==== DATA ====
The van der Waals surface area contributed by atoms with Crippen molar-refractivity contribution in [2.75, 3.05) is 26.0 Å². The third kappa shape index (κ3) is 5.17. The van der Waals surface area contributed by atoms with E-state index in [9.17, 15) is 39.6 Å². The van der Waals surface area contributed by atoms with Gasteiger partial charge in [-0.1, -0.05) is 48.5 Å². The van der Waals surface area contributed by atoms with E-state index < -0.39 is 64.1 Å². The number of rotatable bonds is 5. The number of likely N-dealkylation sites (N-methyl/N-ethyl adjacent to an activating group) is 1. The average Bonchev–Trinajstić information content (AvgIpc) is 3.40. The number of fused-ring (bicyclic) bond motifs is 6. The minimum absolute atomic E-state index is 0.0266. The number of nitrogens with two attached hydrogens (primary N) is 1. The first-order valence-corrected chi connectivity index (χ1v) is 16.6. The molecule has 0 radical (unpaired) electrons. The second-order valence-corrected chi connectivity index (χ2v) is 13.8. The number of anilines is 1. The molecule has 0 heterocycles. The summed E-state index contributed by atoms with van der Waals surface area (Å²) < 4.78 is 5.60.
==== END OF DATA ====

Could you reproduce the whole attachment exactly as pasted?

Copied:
The van der Waals surface area contributed by atoms with Crippen molar-refractivity contribution in [2.75, 3.05) is 26.0 Å². The third kappa shape index (κ3) is 5.17. The van der Waals surface area contributed by atoms with E-state index in [9.17, 15) is 39.6 Å². The van der Waals surface area contributed by atoms with Gasteiger partial charge in [-0.1, -0.05) is 48.5 Å². The van der Waals surface area contributed by atoms with E-state index < -0.39 is 64.1 Å². The number of rotatable bonds is 5. The number of likely N-dealkylation sites (N-methyl/N-ethyl adjacent to an activating group) is 1. The average Bonchev–Trinajstić information content (AvgIpc) is 3.40. The number of fused-ring (bicyclic) bond motifs is 6. The minimum absolute atomic E-state index is 0.0266. The number of nitrogens with two attached hydrogens (primary N) is 1. The first-order valence-corrected chi connectivity index (χ1v) is 16.6. The molecule has 0 radical (unpaired) electrons. The second-order valence-corrected chi connectivity index (χ2v) is 13.8. The number of anilines is 1. The molecule has 0 heterocycles. The summed E-state index contributed by atoms with van der Waals surface area (Å²) < 4.78 is 5.60.